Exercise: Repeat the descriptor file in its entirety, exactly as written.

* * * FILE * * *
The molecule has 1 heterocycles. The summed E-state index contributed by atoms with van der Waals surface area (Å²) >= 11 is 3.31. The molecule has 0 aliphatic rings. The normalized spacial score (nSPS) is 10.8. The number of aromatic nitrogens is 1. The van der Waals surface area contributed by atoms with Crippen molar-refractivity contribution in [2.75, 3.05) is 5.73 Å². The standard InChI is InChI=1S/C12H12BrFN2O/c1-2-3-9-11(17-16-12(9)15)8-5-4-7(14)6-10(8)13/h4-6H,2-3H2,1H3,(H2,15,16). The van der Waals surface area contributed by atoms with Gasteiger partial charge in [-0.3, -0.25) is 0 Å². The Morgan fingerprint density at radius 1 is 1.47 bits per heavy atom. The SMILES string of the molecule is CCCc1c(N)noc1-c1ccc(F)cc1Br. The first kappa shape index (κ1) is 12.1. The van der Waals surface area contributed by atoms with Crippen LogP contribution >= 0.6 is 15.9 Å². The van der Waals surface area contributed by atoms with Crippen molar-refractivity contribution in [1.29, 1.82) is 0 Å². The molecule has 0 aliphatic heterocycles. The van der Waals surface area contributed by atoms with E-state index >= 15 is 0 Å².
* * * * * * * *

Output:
The molecule has 1 heterocycles. The summed E-state index contributed by atoms with van der Waals surface area (Å²) >= 11 is 3.31. The molecule has 0 aliphatic rings. The normalized spacial score (nSPS) is 10.8. The number of aromatic nitrogens is 1. The van der Waals surface area contributed by atoms with Crippen molar-refractivity contribution in [2.75, 3.05) is 5.73 Å². The standard InChI is InChI=1S/C12H12BrFN2O/c1-2-3-9-11(17-16-12(9)15)8-5-4-7(14)6-10(8)13/h4-6H,2-3H2,1H3,(H2,15,16). The van der Waals surface area contributed by atoms with Gasteiger partial charge in [-0.3, -0.25) is 0 Å². The Morgan fingerprint density at radius 1 is 1.47 bits per heavy atom. The SMILES string of the molecule is CCCc1c(N)noc1-c1ccc(F)cc1Br. The first kappa shape index (κ1) is 12.1. The van der Waals surface area contributed by atoms with Crippen LogP contribution >= 0.6 is 15.9 Å². The van der Waals surface area contributed by atoms with Crippen molar-refractivity contribution in [1.29, 1.82) is 0 Å². The molecule has 0 aliphatic heterocycles. The van der Waals surface area contributed by atoms with E-state index >= 15 is 0 Å².